Tony Earley is a born storyteller. Though you’d be hard pressed to pinpoint the exact moment in Mr. Tall that lets you know it, the proof is there, and it comes early.
Take “Haunted Castles of the Barrier Islands,” the collection’s first story, for example. “In October Darryl and Cheryl drove from Argyle, North Carolina, all the way to Wilmington, nearly eight hours, to surprise their daughter, Misti, who was a freshman at the university there, on her nineteenth birthday,” Earley begins. That ill-starred enterprise swiftly devolves into an existentially fraught coastal sightseeing trip for Darryl and Cheryl, sans Misti.
They go to look at a lighthouse:
Someday the ocean would threaten the spot where the lighthouse now stood. Eventually there would be no place left to move it to. They were all going to die and there was nothing they could do about it. Darryl edged back toward the door.
“Weather coming,” the ranger said.
“Tell me about it,” Darryl said.
They take a room at the charmingly depressing Wade-n-Sea:
“Find me a Hardee’s. Find me a room. Stay with me until I die. It was all the same thing, really,” he writes.
Earley is the author of the bestselling novel Jim the Boy and sequel The Blue Star. Mr. Tall is his second collection: six stories’ worth of peculiar North Carolinians peopling overlapping towns and times, plus one incongruous book-ending novella (that we’ll get to in a bit).
He was raised on tall tales told around a grandmother’s dining table, in the Appalachian tradition, with great vigor and verve. Would-be storytellers had to stay alert for the opportunity to ply their craft.
“It was hard to get the floor. You had to wait for somebody to inhale and then jump in and try to tell your story. Once you got the floor, you wanted to tell a good one, because then you could keep it,” says Earley, who’s now the Samuel Milton Fleming Professor of English at Vanderbilt University.
Compared to those rapid-fire roundtable, publishing takes a more leisurely pace. It’s been over two decades between Earley’s first short story collection, Here We Are in Paradise, and Mr. Tall. Perfectionism is a likely culprit.
“I’m way too much of a perfectionist for my own mental health,” says Earley, who labors long to fine tune each story. “It feels like I have a couple hundred marbles on top of a table that’s not quite level, and the marbles are kind of rolling around, and when I get all the marbles stopped, then I know that the story’s done. It’s just to the point where if I moved one more marble, it will be a mess all over again. For the last revision in Mr. Tall, I made a bunch of changes to ‘Jack and the Mad Dog,’ and then woke up the next morning and changed them all back.”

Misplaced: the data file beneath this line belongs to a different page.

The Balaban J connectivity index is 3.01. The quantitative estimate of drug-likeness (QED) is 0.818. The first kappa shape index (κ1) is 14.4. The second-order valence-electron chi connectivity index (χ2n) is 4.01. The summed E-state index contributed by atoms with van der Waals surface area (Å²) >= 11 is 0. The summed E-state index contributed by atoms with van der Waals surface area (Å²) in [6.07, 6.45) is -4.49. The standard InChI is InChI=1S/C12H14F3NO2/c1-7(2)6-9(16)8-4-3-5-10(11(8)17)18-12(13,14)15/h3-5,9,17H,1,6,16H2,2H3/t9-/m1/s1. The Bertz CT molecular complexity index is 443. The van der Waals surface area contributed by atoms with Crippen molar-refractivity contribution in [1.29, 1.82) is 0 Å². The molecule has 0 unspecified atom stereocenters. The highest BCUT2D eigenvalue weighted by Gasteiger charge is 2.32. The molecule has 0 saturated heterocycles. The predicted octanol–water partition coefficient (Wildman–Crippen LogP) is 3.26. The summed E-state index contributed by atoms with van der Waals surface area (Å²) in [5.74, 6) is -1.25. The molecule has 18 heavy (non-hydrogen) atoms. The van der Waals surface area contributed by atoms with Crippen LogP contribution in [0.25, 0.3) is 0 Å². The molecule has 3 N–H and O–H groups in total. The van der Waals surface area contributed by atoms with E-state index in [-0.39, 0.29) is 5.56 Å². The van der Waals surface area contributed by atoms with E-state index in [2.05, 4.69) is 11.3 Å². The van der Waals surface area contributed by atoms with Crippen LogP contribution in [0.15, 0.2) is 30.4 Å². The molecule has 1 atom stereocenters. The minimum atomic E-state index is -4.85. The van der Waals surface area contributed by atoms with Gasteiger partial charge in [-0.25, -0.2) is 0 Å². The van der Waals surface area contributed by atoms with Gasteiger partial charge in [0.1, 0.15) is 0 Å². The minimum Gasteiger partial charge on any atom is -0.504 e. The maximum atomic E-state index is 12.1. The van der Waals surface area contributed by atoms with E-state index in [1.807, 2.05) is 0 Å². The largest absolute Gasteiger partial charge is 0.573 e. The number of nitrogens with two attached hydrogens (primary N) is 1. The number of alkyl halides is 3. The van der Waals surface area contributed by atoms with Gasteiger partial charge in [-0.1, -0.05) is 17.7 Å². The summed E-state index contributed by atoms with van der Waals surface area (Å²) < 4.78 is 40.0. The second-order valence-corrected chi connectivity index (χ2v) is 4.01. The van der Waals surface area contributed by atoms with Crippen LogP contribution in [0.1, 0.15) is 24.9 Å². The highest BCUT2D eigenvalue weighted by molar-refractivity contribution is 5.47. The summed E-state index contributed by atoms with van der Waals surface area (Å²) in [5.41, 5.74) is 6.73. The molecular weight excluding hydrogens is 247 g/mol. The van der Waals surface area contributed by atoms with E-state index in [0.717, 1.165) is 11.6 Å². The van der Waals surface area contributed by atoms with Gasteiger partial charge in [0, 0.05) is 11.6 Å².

“Jack and the Mad Dog” is the wily novella that rounds out the book. While the preceding stories weave a quirky small-town tapestry in aggregate, “Jack” is a departure—a much taller tale that pulls the feckless giant-killer from stories of yore into a metafictional melee.
Earley cops to routinely condemning metafiction in his classes.
“That’s why you should just really keep your mouth shut in class, because you never know what’s going to come around and get you 10 years later,” he says. “Metafiction seemed to be the only way to write it. Jack had to know that he was a character in a story in order for it to work, and that’s automatically metafictional....One always hears about the death of the short story, the death of the book, and that’s what I was thinking about as I was writing this. What would it be like for a character who’s being pursued by this malign presence at the end of stories that’s set to finish all the characters off?”
Seeking the answer is liable to keep readers up past their bedtimes. For Earley, that’s the aim of an honest day’s work.
“If I could make somebody cry, or be tired at work" by keeping them up at night reading, "then I’ve done a good job,” he says.
Megan Labrise is a freelance writer and columnist based in New York. Follow her on Twitter.